Today a colleague and I were feeling discouraged about the library sessions we’d been having with first year students. We typically have fifty minutes to introduce students to the library and help them get started on an assignment that will give them practice writing in an academic mode. In fifty minutes you don’t get very far, particularly when the assignment asks them to find three or four quality articles on a topic. It's not hard to find articles, but what do you do when you find 3,000 of them? Quite often the answer students are given is “limit your search to peer reviewed articles.” Great; that narrows it down to 2,340. And very few of those articles are written in such a way that a non-expert who isn’t highly skilled at skimming complex texts can grasp the main point without a lot of work.That's daunting when you have 2,340 articles to sort out. Not surprisingly, the choices students make are often not very good ones.
We’ve worked hard to make libraries inhospitable for beginners. It wasn’t deliberate. Twenty years ago, before the age of abundance, we had a small number of the most basic and important journals in the disciplines we teach, and indexes that covered the basics. Now we have access to masses of journals and databases that include full text of thousands of journals, including many that we would never choose if they were a la carte. We librarians assumed the more, the merrier, but for the non-expert, it’s a nightmare.
We know from Project Information Literacy’s research that students actively try to reduce the number of choices they have to make in order to get their assignments done. We know from the Citation Project that first year students who use sources in their writing rarely write about them with much understanding. They don’t summarize their sources, they harvest quotes, and nearly half the time the quotes they use are from the first page of the source. We know from research conducted by Andrea Lunsford and Karen J. Lunsford comparing thousands of undergraduate papers from 1986 and 2006 that first year students are asked to write longer papers and are much more likely to be asked to write using sources than in the past (see pages 792-3). Writing that involves students in research and argument has triumphed, yet what first year students do to cope with these assignments seems to defeat the purpose, which we assume is to learn to do independent research, make critical choices among sources, and use them effectively in constructing a written argument. What students actually do, though, is go shopping for bits of stuff that they assemble according to instructions.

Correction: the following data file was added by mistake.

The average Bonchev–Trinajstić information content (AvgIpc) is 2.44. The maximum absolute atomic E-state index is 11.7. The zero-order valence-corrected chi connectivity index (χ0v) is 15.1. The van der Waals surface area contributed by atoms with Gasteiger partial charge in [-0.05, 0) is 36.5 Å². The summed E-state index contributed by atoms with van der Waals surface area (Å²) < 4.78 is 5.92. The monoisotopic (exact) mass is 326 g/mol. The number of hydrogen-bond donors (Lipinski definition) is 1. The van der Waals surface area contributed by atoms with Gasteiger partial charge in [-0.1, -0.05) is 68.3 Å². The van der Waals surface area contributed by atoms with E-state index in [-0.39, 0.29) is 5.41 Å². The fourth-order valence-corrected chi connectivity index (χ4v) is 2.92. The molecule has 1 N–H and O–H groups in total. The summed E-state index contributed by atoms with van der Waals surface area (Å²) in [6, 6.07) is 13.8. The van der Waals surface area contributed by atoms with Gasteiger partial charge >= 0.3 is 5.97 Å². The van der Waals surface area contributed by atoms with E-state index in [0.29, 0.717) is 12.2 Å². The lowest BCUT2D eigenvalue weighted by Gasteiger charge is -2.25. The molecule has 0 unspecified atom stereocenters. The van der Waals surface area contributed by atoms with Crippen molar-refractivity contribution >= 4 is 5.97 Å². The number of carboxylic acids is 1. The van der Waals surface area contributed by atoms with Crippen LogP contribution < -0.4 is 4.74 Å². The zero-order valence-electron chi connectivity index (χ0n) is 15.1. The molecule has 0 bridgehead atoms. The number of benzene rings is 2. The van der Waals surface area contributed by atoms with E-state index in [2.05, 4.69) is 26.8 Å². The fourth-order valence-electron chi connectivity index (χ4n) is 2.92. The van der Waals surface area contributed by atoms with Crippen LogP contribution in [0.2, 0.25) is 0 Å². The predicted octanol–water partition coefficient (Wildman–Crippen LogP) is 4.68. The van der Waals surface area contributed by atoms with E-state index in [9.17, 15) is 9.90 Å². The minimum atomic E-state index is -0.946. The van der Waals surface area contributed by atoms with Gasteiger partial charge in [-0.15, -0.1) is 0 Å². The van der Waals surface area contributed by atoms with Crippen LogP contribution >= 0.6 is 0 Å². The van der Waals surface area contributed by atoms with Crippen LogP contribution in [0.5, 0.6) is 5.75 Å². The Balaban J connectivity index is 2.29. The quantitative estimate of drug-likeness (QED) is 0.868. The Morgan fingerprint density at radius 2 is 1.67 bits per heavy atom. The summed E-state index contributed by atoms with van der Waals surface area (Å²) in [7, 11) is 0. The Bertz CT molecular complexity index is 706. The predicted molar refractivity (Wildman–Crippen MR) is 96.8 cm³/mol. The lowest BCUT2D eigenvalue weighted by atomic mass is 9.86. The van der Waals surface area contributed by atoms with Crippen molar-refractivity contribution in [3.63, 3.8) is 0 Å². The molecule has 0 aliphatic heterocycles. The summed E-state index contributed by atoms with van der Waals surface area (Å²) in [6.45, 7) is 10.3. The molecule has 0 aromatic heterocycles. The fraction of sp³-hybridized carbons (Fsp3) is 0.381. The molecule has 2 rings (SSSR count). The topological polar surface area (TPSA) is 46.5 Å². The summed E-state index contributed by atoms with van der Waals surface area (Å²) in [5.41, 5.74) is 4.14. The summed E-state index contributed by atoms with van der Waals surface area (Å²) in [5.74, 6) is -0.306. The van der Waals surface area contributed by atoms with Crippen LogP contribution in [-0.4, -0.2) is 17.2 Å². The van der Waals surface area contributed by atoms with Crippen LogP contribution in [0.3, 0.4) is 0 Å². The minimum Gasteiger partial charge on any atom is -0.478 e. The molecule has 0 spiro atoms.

We realized that we both think conversation is a much more accurate and powerful way to think about academic writing, so we decided to work on a box of tricks to share with our first term seminar instructors—what we quickly started to call Burke’s Parlor Tricks. Kenneth Burke described the way we talk about ideas as an unending conversation. When we enter a parlor and try to join a conversation in progress, we first have to listen and try to figure out what’s going on. At some point, when we’ve picked up enough context, we can join in. And when we leave the parlor, we leave the conversation still in full flow. What we’d like to students to have is some sense of scholarship as conversation in progress and some tips on how to figure out who’s talking and how to pick up the threads without getting completely lost. Because when we throw them into a database that contains the full text of thousands of journals, we’re almost guaranteeing that they will be deafened by the cacophony. No wonder they're eager to get out as fast as possible.
I’m not sure what we’ll ultimately put into this box of parlor tricks, or whether the conversation metaphor will work for students who are having to listen in to conversations that are so far from their previous experience, among people using words they don't know, dropping names they've never heard - and getting graded on it. But it's got to be better than what we're doing now, taking them to databases stuffed with hundreds of thousands of articles and asking them to find three or four good texts to write from with little help to offer them other than "use scholarly sources."
Hat tip to Meredith Farkas, who wrote a good blog post about the "scholarly sources' conundrum.
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